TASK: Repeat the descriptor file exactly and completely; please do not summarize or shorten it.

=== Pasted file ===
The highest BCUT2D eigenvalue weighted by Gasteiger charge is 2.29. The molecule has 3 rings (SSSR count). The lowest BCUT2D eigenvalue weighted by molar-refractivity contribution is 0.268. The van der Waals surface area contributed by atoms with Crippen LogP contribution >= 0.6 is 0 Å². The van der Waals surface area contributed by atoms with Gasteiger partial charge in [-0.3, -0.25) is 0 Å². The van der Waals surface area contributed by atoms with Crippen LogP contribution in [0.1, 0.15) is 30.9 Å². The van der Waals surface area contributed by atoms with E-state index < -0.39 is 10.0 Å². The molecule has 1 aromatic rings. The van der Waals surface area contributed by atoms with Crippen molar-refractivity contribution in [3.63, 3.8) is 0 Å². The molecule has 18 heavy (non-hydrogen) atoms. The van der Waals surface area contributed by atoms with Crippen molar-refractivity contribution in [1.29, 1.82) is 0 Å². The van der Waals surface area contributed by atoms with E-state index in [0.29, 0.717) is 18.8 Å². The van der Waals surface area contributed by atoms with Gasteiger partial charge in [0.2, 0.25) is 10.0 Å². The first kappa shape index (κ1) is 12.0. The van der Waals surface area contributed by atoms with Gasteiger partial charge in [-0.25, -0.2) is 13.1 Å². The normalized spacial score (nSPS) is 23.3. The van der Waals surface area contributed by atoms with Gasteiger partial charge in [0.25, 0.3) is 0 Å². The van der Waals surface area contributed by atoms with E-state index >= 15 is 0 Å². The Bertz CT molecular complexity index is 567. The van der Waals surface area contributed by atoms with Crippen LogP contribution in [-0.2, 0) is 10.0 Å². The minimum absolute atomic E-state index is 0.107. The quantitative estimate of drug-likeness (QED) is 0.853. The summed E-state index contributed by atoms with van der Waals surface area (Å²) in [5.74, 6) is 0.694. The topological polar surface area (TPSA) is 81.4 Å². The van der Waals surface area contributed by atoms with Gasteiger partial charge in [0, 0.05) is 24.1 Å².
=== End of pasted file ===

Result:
The highest BCUT2D eigenvalue weighted by Gasteiger charge is 2.29. The molecule has 3 rings (SSSR count). The lowest BCUT2D eigenvalue weighted by molar-refractivity contribution is 0.268. The van der Waals surface area contributed by atoms with Crippen LogP contribution >= 0.6 is 0 Å². The van der Waals surface area contributed by atoms with Gasteiger partial charge in [-0.3, -0.25) is 0 Å². The van der Waals surface area contributed by atoms with Crippen LogP contribution in [0.1, 0.15) is 30.9 Å². The van der Waals surface area contributed by atoms with E-state index < -0.39 is 10.0 Å². The molecule has 1 aromatic rings. The van der Waals surface area contributed by atoms with Crippen molar-refractivity contribution in [3.63, 3.8) is 0 Å². The molecule has 18 heavy (non-hydrogen) atoms. The van der Waals surface area contributed by atoms with Crippen molar-refractivity contribution in [1.29, 1.82) is 0 Å². The van der Waals surface area contributed by atoms with E-state index in [0.29, 0.717) is 18.8 Å². The van der Waals surface area contributed by atoms with Gasteiger partial charge in [0.2, 0.25) is 10.0 Å². The first kappa shape index (κ1) is 12.0. The van der Waals surface area contributed by atoms with Gasteiger partial charge in [-0.25, -0.2) is 13.1 Å². The normalized spacial score (nSPS) is 23.3. The van der Waals surface area contributed by atoms with Gasteiger partial charge in [0.25, 0.3) is 0 Å². The van der Waals surface area contributed by atoms with E-state index >= 15 is 0 Å². The Bertz CT molecular complexity index is 567. The van der Waals surface area contributed by atoms with Crippen LogP contribution in [-0.2, 0) is 10.0 Å². The minimum absolute atomic E-state index is 0.107. The quantitative estimate of drug-likeness (QED) is 0.853. The summed E-state index contributed by atoms with van der Waals surface area (Å²) in [5.74, 6) is 0.694. The topological polar surface area (TPSA) is 81.4 Å². The van der Waals surface area contributed by atoms with Gasteiger partial charge in [0, 0.05) is 24.1 Å².